How do I prevent an exchange account from automatically receiving e-mail?

When I was originally asked this question, I had figured it would be a super easy fix (like unchecking something in the Outlook settings). Unfortunately, it doesn't appear that way.

What I have is a user that receives a huge amount of e-mails all day long. This makes it difficult for him to work on other tasks with e-mails coming in every couple minutes (Very distracting). What he asked was for a way to delay e-mails that come in. Either to automatically receive his mail once every 3-4 hours, or to only receive e-mails by manually hitting Send/Receive.

I thought about having him access his mail through POP or IMAP instead of Exchange, but I'm afraid he will lose a lot of other features that come with Exchange mail that he will find unacceptable.

Is this possible with an exchange e-mail address?

I have complete access to the Exchange server and his Outlook client.
slargeAsked:
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ashwynrConnect With a Mentor Commented:
Hallo!

You could configure users Outlook to Send/Receive at definite intervals.

http://email.about.com/od/outlooktips/qt/et_send_receive.

#wyn
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RobinHumanConnect With a Mentor Commented:
Try setting his outlook to work in offline mode - this would also queue outgoing mails as well as incoming, and only download them when he does a synchronisation...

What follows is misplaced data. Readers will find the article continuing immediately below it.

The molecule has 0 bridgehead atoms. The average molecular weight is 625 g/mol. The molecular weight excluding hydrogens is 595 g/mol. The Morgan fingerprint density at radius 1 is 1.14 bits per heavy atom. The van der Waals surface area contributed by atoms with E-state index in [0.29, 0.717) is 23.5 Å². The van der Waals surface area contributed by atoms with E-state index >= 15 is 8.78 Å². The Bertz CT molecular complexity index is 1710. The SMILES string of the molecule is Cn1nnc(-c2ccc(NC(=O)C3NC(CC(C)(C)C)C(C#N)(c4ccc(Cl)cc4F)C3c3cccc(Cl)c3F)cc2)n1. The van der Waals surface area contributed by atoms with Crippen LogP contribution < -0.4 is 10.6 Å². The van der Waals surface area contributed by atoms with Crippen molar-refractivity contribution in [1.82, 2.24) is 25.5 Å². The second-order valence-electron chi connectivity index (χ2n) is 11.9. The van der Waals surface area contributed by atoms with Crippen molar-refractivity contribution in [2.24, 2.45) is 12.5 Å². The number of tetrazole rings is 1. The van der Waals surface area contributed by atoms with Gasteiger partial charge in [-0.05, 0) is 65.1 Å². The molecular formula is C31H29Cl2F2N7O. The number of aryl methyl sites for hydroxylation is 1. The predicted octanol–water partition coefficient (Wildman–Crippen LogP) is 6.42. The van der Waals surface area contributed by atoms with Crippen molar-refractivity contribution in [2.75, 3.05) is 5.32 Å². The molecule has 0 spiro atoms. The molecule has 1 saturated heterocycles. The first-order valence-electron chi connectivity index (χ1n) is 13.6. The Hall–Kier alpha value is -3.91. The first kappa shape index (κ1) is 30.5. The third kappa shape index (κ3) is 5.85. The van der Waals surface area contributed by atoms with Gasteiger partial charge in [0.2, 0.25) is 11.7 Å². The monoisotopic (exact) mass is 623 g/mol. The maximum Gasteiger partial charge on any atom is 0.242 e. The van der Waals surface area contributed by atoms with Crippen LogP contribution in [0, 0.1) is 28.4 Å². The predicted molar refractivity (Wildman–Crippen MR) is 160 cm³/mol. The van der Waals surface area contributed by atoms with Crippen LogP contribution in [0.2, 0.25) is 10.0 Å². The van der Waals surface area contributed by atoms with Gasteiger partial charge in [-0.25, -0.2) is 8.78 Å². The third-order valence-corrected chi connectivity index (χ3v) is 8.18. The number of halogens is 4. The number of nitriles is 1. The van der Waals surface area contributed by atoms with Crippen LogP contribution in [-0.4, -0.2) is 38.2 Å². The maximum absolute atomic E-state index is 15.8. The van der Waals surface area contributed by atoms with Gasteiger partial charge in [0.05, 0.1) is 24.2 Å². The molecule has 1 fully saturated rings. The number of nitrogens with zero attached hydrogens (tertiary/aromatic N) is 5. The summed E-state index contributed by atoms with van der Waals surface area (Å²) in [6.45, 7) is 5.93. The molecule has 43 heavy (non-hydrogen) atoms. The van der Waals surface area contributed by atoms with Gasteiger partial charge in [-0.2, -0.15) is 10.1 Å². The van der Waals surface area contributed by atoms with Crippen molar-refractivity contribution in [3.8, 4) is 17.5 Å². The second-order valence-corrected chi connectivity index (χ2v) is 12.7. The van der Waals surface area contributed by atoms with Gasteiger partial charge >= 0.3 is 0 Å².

see this article
http://www.msexchange.org/tutorials/Configuring_Outlook_2003_for_Offline_Use.html
hope this helps you
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slargeAuthor Commented:
RobinHuman,

How do I force his client to remain in Offline Mode?



Ashwynr,

I turned off Send/Receive completely and incoming e-mails still pop up automatically into his Inbox.
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ashwynrCommented:
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slargeAuthor Commented:
How do I force him into Offline mode?
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Pat PribelConnect With a Mentor Senior - Systems EngineerCommented:
To get in offline mode click on "file" on the menu bar and then select "work offline".
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RobinHumanCommented:
The link I posted explains how to do this..
Cheers..
:-)
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ashwynrConnect With a Mentor Commented:
In my above link, if you expand the section where it reads "When using a Microsoft Exchange Server e-mail account"
Just follow the steps or else here's an excerpt from it to follow:

*****************************************************

    *  To always start Outlook offline, click Manually control connection state, and then click Work offline and use dial-up networking.

    *

      To choose each time you start Outlook whether to work offline or online, click Manually control connection state, and then select the Choose the connection type when starting check box.

    *

      To always connect to the network, click Manually control connection state, and then click Connect with the network.

    *

      To have Outlook automatically detect whether you can connect or not, click Automatically detect connection state. If Outlook is unable to connect with your server, it opens in offline mode automatically.

 Note    To specify the amount of time to wait for a response from the server before you are notified to retry or work offline, type a number in the Seconds until server connection timeout box.

*****************************************************